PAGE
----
One of the biggest fears of English Learners: Phrasal Verbs
Phrasal verbs are always a very difficult matter when it comes to learning English. There are so many, with so many different meanings, so many different combinations, who wouldn’t be confused?
When one finds oneself in this complicated topic of the English language it is not easy to find ways to learn them in a fast way. But there are some tricks that could be useful.
For example, this could be a good way of proceeding when we encounter a new phrasal verb. We ask ourselves 4 questions:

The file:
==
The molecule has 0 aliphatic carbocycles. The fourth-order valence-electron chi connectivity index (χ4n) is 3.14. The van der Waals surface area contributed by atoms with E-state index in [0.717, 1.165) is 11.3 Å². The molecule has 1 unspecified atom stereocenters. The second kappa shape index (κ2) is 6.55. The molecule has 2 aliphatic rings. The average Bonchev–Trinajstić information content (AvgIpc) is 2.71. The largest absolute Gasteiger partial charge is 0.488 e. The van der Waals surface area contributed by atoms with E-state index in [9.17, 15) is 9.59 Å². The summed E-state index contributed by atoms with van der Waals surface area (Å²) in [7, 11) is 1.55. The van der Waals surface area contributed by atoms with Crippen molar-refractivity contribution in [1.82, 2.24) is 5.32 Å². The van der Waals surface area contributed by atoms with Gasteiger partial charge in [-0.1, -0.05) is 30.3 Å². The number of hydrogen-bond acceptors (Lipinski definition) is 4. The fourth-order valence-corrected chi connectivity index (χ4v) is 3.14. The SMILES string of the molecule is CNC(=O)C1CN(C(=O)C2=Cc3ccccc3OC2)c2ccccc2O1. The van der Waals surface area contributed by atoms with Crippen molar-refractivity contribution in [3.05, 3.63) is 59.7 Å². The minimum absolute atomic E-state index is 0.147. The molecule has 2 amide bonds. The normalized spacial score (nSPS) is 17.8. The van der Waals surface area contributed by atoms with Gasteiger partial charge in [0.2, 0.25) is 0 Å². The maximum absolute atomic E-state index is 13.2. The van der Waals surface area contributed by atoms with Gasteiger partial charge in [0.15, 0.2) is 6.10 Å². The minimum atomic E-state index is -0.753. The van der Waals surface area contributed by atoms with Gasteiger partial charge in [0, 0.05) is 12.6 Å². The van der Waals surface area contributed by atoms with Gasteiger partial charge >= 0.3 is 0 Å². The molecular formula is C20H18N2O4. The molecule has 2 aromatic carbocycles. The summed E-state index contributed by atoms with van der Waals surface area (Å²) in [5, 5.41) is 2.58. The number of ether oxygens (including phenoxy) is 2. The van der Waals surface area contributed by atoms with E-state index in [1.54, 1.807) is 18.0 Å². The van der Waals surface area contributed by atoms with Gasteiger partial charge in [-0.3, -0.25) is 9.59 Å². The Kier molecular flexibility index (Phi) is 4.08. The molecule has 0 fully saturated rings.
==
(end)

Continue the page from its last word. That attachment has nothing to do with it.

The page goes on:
- Do I know any other phrasal verbs that contain this verb?
- Do I know all the possible meanings this phrasal verb has? (A LOT of them have multiple meanings!)
- Is it a separable or an inseparable phrasal verb?
- Could I write a few sentences with it?
Let’s make a more obvious example:
TO TAKE OFF
1. Other phrasal verbs with this verb?
Take in, take on, take up.
- Literal: to undress – take clothing off your body
- Figurative: to be successful
- Idiomatic: to not go to work, take leisure time
3. Separable or inseparable?
Separable (Figurative: Inseparable)
I took my coat off and sat in a chair.
His business took off as soon as it went into the international market.
Everybody needs some time off work from now and then.
We hope this may have helped a little bit. So now, how about some practice?